One of my favorite New Yorker cartoons of all time is by Peter Steiner.
It depicts two dogs. One is seated in front of a computer, typing; he comments to the other, seated on the floor, “On the Internet, no one knows you’re a dog.” (Fun fact: The cartoon has become the most reproduced cartoon in New Yorker history.)
That applies to small businesses, too:
On the Internet, no one knows you’re a small business.
You have the same sales and marketing opportunities online that your larger competitors have. That’s true even if you have a more modest budget and fewer resources.
At the same time, you have an opportunity the big guys don’t: You have the passion of an owner or manager who puts heart and soul into the business. Your bigger competitors can’t come close to that.
That might sound too soft—like a nice-to-have, not a real business asset. But in my experience, it’s a massive differentiator.
So what’s that mean in practical terms?
Small and midsize businesses should think about three ways to flex their tiny-but-powerful marketing muscles.
1. Obsessive focus. Too often, the smaller companies I talk to suffer from a lack of tactical focus. (The bigger ones do, too. But that’s an article for another day.)
So... FOCUS. Don’t scatter your marketing efforts across many different channels and opportunities. Focus on being ridiculously good at one or two, consistently.
Your email newsletter would be my vote, especially now. I give 11 reasons why your email newsletter is more important than ever here.
It doesn’t HAVE to be your email newsletter of course. But choose wisely.
Brain Pickings for years focused on a single weekly email. I get a lot of email—but the Brain Pickings email has consistently been one of my favorite reads of the week.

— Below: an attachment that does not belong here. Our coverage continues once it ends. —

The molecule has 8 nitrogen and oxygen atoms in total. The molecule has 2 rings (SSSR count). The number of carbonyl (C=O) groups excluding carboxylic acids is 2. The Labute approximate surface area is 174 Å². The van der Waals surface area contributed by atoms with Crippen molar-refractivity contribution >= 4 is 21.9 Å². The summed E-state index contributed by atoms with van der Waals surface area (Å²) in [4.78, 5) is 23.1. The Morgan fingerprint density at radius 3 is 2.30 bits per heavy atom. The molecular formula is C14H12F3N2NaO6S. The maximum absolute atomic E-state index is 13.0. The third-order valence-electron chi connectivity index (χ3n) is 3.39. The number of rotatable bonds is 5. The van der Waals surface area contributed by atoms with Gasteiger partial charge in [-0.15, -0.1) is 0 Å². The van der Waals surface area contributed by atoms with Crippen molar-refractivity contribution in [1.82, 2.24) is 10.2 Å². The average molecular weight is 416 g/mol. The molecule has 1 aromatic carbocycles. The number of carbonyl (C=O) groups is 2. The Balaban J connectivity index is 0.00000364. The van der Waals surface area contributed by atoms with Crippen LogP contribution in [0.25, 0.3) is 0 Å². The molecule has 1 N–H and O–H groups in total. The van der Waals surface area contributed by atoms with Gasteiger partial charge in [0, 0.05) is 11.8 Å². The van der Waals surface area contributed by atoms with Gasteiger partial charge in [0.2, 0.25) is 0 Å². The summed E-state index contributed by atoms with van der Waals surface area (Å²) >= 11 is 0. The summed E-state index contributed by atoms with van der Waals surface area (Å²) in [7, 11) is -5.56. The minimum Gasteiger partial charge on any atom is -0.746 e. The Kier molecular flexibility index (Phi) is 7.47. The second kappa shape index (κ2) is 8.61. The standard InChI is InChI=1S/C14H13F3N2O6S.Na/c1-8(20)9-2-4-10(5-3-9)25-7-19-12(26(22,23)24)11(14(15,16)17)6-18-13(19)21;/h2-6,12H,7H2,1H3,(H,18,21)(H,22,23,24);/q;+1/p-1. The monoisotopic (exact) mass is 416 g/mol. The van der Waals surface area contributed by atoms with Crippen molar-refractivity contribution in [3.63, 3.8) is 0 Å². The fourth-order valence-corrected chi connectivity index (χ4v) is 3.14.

It’s substantive and weighty, and it hits my inbox at an appropriate time: smack in the middle of the weekend, on Sunday morning. That’s by design, because the Brain Pickings email is long, contemplative reading—perfectly suited to a slow Sunday morning.
After 12 years of publishing a Sunday newsletter, Brain Pickings’ Maria Papova didn’t switch gears and launch a webinar program or a podcast; instead she doubled down on what was already working: She launched a second newsletter.
That second newsletter publishes on Wednesday. Even better: That newsletter is evergreen content, because it pulls from the vast archives of Brain Pickings.
Here’s the pop-up marketing it on her site:
Takeaway for Marketing: Sometimes in Marketing we tend to overcomplicate things. We look at the bright and shiny—Should we launch an Alexa app? Should we be in IGTV?—instead of delivering a better experience on the thing that makes the most sense for your audience.
Ask yourself: If your audience loves your content, how can you build on what you’re already doing or already have… instead of reinventing the wheel? How can you improve or expand that experience, instead of creating something 100 percent brand new?
2. Slow-burn patience. Great marketing is a slow game. Building a business takes time.
Take a long-term view of your business, not a quarter-to-quarter view.